On the Conversion of Saul
Now as he was going along and approaching Damascus, suddenly a light from heaven flashed around him. He fell to the ground and heard a voice saying to him, ‘Saul, Saul, why do you persecute me?’ He asked, ‘Who are you, Lord?’ The reply came, ‘I am Jesus, whom you are persecuting. But get up and enter the city, and you will be told what you are to do.’
There is a new alarm clock designed to wake only you. In 2015 Lucera Labs released Wake, a new breed of alarm that targets individual users and wakes up one sleeper without rousing others. Here's how it works. After it's mounted to the wall above the bed, the device uses an infrared temperature sensor and special body-tracking software to discern where each person is lying. When it's time to wake one person up, Wake silently takes aim, rotates into position, and then directs a tight burst of light and sound at their face.
To keep from rousing other sleepers, the device uses a set of parametric speakers capable of focusing sound into a narrow beam. Think of it as a spotlight for noise. If Wake is pointed straight at your head you'll hear it loud and clear, but if you're outside of the beam's small radius, the sound will be extremely faint.
1. I am not sure if Wake’s inventors got the idea of waking up people individually from the Bible but we see this often in scripture in how God wakens people to his presence in their lives. Saul of Tarsus (aka Apostle Paul) was knocked to the ground by a bright light and heard a voice speaking to him. Everything was aimed at Saul. Others travelling with him witnessed the event and didn’t know what to make of it.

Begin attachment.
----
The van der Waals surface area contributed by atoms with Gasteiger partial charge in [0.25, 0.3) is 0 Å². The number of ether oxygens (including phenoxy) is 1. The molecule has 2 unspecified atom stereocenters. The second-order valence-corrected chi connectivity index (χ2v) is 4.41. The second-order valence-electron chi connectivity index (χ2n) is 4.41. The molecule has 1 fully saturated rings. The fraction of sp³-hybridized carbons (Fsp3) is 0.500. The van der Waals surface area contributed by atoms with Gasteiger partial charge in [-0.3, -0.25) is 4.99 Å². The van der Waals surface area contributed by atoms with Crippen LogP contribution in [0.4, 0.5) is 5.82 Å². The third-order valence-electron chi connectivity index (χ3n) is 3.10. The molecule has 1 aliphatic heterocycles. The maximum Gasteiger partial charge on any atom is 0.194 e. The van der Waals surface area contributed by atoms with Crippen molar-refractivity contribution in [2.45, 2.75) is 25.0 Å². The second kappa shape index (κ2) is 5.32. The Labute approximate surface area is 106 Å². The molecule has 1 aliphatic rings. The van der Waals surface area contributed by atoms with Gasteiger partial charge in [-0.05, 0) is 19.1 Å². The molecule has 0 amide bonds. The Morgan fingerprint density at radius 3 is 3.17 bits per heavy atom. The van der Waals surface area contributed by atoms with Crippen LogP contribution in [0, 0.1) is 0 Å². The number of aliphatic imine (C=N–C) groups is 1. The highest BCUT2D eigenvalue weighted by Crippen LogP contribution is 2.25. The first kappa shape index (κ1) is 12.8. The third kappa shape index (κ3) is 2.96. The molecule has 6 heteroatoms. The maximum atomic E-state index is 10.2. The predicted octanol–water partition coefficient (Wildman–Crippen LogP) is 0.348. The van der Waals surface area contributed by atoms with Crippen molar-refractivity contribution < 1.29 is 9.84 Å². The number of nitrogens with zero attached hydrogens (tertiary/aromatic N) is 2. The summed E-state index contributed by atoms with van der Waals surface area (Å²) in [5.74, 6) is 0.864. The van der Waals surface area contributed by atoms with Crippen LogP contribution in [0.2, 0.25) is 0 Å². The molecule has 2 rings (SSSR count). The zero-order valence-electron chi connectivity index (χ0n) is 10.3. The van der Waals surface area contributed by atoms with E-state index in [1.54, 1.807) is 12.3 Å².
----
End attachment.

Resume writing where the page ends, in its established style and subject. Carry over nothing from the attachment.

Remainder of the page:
In many places in the Bible people are individually addressed by God. Moses in the desert at the burning bush, young Samuel at the Tent of Meeting while trying to go to sleep, the prophets Isaiah and Jeremiah in their calling to prophetic ministry, Mary as she is told she will bear a son, and even Jesus at the river Jordon as he comes up out of the water after being baptized hears the voice. The disciples of Jesus were all personally called.
And in places where we see a more collective sort of announcement like the shepherds in the fields near Bethlehem; such announcement is responded to individually—each shepherd has to answer will I go to Bethlehem and see? In that great Psalm we refer to by its first line—The Lord is my shepherd—there is a clear witness to this personal embrace of relationship with God. Consider the opening lines of Psalm 121; “I lift up my eyes to the hills—from where will my help come? My help comes from the Lord, who made heaven and earth.”
The witness of the scripture is that this awakening is our Lord’s doing—it is something God initiates. Saul of Tarsus is not looking for God as he is on this road to Damascus. In fact he is convinced that he is engaged in protecting God’s name from the slanderous heretics of the Way who confess that Jesus, a mere human—and a crucified low-life human at that—is Lord. The gospel asserts that in the prison house of sin in which we humans dwell we do not perceive ourselves to be in a prison. Someone from outside needs to intrude and show us otherwise. This same man Saul, also known as Paul (Acts 13), will come to write that “Christ Jesus has made me his own.” (Philippians 3:12)